A new report from the “Make our Food Safe” project, based at Georgetown University, makes clear that food-borne illnesses – from bacteria, parasites and a few viruses – are ever-present and costly.

The study, authored by Robert Scharff and funded by the Pew Charitable Trusts, finds that food-borne illnesses tally nearly $152 billion per year. This measure includes some subjectively-measured expenses like pain, suffering and missed work. Even without those, the toll registers above $100 billion – a huge sum, either way.

The main culprits are familiar: salmonella, that commonly reside in uncooked poultry and eggs, sometimes lace vegetables and lately tinge peanut butter, causes some 1.5 million illnesses per year. E coli 0157:H7, a dangerous bacterial strain that turns up disproportionately in ground beef and recently on fresh spinach leaves, is less prevalent but more often damaging; it takes kidneys and sometimes lives.

The Centers for Disease Control (CDC) provides a lot of useful information on its website regarding food safety.

As a doctor, and as a mom, I see this report as a nudge to be mindful in our kitchens, to follow what should be obvious advice from a collectively-conjured grandmother.

1. Before starting to prepare food, wash your hands with soap. Do this again after handling any raw meat, eggs or fish.

2. Keep raw meat, especially poultry, apart from any surfaces where cooked food is placed, stored or served. Cook chicken thoroughly, always.

3. The same goes for eggs.

4. Salad is one of the most dangerous foods we eat. It’s loaded with dirt from the ground. To wash lettuce for salad, let water pass over each leaf and rinse, fully, at least three times. Tomatoes should be handled similarly. Carefully peel carrots, cucumbers and most other vegetables if they’re to be eaten raw.

5. Unpeeled fruits like grapes and berries are handled like vegetables for salad; they’re washed at least three times.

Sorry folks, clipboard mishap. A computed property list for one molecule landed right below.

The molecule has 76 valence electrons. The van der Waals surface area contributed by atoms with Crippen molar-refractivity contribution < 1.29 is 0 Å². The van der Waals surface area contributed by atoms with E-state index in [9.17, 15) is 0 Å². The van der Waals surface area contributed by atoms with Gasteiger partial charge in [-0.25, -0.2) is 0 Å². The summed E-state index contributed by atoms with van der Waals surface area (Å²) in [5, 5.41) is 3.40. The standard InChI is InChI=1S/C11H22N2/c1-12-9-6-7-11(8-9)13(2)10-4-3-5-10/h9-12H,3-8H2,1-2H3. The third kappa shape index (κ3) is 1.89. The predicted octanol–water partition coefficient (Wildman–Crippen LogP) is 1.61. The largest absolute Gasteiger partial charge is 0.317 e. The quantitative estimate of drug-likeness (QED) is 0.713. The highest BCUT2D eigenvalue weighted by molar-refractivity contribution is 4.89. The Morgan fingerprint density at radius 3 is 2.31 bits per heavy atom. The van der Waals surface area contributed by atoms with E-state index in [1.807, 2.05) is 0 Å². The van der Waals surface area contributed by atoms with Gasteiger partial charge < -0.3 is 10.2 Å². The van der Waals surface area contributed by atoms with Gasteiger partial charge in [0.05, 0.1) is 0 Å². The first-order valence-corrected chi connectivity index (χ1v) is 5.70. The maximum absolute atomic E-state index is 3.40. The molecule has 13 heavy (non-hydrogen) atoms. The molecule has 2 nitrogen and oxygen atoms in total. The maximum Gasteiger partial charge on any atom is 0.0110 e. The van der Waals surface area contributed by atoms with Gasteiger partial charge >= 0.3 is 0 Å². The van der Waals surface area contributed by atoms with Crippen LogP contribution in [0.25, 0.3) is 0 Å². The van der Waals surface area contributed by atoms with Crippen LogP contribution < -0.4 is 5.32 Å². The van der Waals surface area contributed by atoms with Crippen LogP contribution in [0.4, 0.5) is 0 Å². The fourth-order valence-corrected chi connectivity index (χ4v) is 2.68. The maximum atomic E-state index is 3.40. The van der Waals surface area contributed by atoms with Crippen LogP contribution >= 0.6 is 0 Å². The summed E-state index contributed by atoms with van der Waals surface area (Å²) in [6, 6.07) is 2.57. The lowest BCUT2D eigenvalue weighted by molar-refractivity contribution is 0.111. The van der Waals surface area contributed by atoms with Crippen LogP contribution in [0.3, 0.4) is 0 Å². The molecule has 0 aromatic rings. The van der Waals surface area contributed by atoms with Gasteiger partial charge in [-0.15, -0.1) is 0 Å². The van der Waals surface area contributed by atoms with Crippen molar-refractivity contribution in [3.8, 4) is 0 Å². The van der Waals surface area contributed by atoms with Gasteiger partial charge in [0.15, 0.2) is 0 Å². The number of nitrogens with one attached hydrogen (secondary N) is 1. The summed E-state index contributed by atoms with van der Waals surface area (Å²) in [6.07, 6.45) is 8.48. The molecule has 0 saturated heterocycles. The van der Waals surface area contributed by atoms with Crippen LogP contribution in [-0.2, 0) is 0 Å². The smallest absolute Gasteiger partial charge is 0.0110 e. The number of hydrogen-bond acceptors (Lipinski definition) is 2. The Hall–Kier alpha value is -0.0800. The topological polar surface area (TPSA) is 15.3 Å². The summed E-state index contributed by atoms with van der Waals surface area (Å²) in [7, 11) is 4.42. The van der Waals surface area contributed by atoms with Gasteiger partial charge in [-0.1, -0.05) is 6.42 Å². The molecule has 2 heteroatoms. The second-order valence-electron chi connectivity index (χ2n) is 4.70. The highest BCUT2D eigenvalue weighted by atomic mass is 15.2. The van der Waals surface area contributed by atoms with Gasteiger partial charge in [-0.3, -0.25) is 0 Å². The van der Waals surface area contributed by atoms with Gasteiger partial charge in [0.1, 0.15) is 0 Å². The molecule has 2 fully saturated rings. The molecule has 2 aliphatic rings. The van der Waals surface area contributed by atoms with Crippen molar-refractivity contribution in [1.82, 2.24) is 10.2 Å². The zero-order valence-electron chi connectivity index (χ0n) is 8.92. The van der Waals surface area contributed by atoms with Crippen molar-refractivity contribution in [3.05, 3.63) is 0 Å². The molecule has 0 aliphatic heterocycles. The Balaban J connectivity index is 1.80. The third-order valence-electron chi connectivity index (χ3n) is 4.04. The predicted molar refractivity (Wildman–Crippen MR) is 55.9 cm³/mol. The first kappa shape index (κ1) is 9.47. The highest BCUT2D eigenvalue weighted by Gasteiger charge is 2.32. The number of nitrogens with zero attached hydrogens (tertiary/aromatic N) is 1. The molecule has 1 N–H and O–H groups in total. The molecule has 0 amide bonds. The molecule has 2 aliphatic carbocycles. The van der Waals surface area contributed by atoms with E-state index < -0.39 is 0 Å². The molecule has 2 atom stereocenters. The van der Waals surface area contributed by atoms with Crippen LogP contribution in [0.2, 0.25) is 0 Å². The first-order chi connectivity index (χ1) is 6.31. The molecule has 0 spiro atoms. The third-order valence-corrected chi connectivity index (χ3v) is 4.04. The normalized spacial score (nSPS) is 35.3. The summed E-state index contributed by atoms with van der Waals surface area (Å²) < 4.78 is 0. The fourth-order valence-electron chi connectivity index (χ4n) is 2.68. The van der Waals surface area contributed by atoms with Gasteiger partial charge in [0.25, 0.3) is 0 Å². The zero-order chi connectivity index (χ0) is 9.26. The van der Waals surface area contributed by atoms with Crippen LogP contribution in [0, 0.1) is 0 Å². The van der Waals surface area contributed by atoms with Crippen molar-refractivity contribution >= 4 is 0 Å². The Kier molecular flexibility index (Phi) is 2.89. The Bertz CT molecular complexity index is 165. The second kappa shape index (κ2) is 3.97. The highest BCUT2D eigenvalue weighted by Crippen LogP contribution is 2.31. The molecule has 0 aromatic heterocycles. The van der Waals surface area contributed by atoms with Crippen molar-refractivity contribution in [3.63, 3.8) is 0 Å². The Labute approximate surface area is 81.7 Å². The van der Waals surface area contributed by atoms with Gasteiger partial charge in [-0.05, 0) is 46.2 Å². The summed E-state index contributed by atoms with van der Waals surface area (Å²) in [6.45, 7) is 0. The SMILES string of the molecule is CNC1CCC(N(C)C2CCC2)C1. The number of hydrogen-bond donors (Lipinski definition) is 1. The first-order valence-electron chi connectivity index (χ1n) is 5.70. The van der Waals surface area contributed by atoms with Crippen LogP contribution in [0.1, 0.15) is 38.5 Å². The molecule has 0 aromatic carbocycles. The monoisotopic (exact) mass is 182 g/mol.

(N.B.: this method of aggressively washing produce 3x is hardly full-proof; it reduces the amount of dirt on the surface of fruits and vegetables but does not completely eliminate germs.)

6. It’s hard, if not impossible, to adequately wash leeks, scallions, potatoes, mushrooms and most other vegetables. These are best washed and then cooked by sautéing, roasting, steaming or another method. The point is to cook with heat – of sufficient duration and intensity – to kill most bacteria, parasites and other germs.

7. Hygiene matters, especially around the kitchen and eating area. It’s a good idea to wipe down the table and kitchen counter surface after each meal.

These are just some suggestions for ways we can reduce the likelihood of being affected by food-borne illness at home. For people whose immune systems are compromised, such as those undergoing chemotherapy, with HIV and some other conditions, there’s reason to take extra care with salad and raw produce.

Knowing what we do about food-borne illnesses can influence choices we make when we eat outside of our homes. For example, in a restaurant, I’ll eat cooked but not raw spinach, because I know how difficult it is to properly wash that vegetable. If I order a burger, I’ll ask that it be very well-done, to minimize the risk from e. coli.

When traveling, I sometimes avoid uncooked fruits and vegetables entirely – but that’s another story.

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